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134+ Works 8,436 Members 82 Reviews

About the Author

Richard Platt has written more than 30 books, and he has been a children's author since 1992


Works by Richard Platt

Pirate (Eyewitness Books) (0001) — Author — 641 copies
Spy (Eyewitness Books) (1996) 429 copies
Film (Eyewitness Books) (1992) 242 copies
Shipwreck (Eyewitness Books) (1997) 241 copies
London (Through Time) (2009) 67 copies
Beijing (Through Time) (2008) 64 copies
Pompeii (Through Time) (2007) 62 copies
Shipwreck Detective (2006) 55 copies
A World of Information (2016) — Author — 49 copies
Olympics (Through Time) (2012) 36 copies
Everest (DK Discoveries) (2000) 36 copies
Castle (DK Experience) (2007) 26 copies
Flight (DK Experience) (2006) 24 copies
The Vanishing Rainforest (2003) 21 copies
Space Explorer Atlas (1999) 20 copies
Versus: Pirates (2010) — Author — 11 copies
A World Of Discovery (2018) — Author — 10 copies
Discovering Pirates (2002) 8 copies
Double Crossing (2010) 5 copies
Au coeur des choses (1999) 2 copies
Letting blood (1989) 2 copies
Gerichtsmedizin (2006) 1 copy
Uitvindingen verklaard (1998) 1 copy
Vakooja (1997) 1 copy

Associated Works

Slightly Foxed 15: Underwear Was Important (2007) — Contributor — 25 copies
Slightly Foxed 27: Well Done, Carruthers! (2010) — Contributor — 24 copies
Slightly Foxed 68: Ring Out, Wild Bells (2020) — Contributor — 24 copies
Slightly Foxed 35: Tarka the Rotter (2012) — Contributor — 23 copies
Slightly Foxed 60: A Dickens of a Riot (2018) — Contributor — 21 copies
Slightly Foxed 58: A Snatch of Morning (2018) — Contributor — 17 copies
Slightly Foxed 44: My Grandfather and Mr. Standfast (2014) — Contributor — 17 copies


ancient history (32) architecture (74) art (37) castles (53) children (71) children's (99) children's books (29) cross-sections (48) diary (32) DK (36) engineering (38) England (27) espionage (30) fiction (65) film (24) historical fiction (103) history (417) inventions (37) juvenile (31) juvenile non-fiction (23) kids nonfiction (23) knights (29) medieval (57) Middle Ages (80) non-fiction (419) photography (32) picture book (95) pirates (142) plants (27) reference (86) Rome (22) science (165) ships (42) Sonlight (37) sports (24) spy (53) technology (82) to-read (32) world history (49) WWII (28)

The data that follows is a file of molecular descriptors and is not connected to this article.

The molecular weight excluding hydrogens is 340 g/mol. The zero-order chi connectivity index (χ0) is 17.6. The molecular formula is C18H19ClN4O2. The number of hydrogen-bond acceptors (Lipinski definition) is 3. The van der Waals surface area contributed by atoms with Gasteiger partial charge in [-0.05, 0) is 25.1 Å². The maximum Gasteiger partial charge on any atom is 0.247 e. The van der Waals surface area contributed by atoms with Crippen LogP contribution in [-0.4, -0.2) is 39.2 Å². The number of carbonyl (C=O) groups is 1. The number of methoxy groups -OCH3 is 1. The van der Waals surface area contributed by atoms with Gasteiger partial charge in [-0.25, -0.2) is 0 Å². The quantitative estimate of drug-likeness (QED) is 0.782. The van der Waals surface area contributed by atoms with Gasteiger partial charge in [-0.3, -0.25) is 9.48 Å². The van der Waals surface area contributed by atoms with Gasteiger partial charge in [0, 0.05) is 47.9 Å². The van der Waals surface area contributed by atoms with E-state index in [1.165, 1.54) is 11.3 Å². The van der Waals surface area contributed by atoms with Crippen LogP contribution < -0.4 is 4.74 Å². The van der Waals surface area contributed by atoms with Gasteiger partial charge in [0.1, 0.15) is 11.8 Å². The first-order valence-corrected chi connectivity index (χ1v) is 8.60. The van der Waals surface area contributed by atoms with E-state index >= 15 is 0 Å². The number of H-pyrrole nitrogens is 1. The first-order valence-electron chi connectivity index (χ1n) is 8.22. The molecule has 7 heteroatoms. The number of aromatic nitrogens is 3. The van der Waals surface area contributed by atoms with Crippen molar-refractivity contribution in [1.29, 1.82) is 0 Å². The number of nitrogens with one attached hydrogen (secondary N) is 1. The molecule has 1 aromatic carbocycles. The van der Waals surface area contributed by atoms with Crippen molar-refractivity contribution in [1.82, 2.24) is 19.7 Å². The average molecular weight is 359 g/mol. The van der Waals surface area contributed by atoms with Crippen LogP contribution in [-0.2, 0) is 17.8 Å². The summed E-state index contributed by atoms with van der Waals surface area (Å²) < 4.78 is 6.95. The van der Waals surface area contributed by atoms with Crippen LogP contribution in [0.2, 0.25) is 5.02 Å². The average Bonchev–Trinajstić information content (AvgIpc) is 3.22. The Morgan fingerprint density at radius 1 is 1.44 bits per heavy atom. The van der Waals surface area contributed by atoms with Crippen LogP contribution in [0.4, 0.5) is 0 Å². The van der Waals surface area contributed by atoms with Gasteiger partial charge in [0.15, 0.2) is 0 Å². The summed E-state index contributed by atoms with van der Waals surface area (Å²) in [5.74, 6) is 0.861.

Common Knowledge

Northumberland, England, UK
Short biography
Richard Platt has published more than 100 books, 32 of which were for DK. He has written on almost every topic you can imagine, but is particularly interested in the history of science and technology, and social history. He has become a bit of an amateur expert on the subject of life at sea, smuggling, and piracy. Most of his books are illustrated information books for children, but he has also written stories for children and several for adults. Some have won prizes, including the Smarties silver prize, and a Blue Peter award. Richard also writes TV scripts and museum interpretation, and he has appeared on TV and radio.



This looks like an unusual book. First of all, it's enormous. Second of all, it manages to be a little gruesome even though it's cartoony. Even though it's a fictional story, it seems like the kind of thing a kid could use for a report on ancient Rome. There's a whole section of historical notes and a bibliography in the back.
LibrarianDest | 4 other reviews | Jan 3, 2024 |
Esta obra envolvente, ilustrada, permite viajar no tempo e conhecer as vidas e descobertas dos grandes inventores a partir de uma abordagem nunca vista, desde o famoso grito de Arquimedes até os incríveis avanços atuais da Medicina e Tecnologia, como a internet e os exames de DNA.
editora_sesimg | Dec 11, 2023 |
I was so very obsessed with this book as a kid. Oddly, one of the parts I remember most vividly was checking out what all the little people were doing. And the soldier whose intestines were hanging out in the tank cross section, of course. Biesty really knows how to appeal to kids.

I'd love to reread this as an adult.
caedocyon | 2 other reviews | Jul 18, 2023 |
Both good and bad. One page for every "adventurer". Packed with illustration. Lively. But the overall structure that is imposed is odd and looks, perhaps, imposed by an editor? The first section is called "Discovery, Conquest, and Loot" and includes the stories of 14 adventurers, starting with the Carthaginian general Hannibal, and ending with Captain Cook, the English explorer. For most of the 14 adventurers, it is a stretch to make them fit the theme. Benvenuto Cellini is probably the most egregious example, failing on all three fronts, as he mostly managed briefly to escape a prison. The book would be better off without these divisions and themes, it will hurt the brains of young readers who notice how poorly they are chosen. Still interesting though, because it ranges far over both time and space, and some of the adventurers were people I had never heard of.… (more)
themulhern | Jun 20, 2023 |



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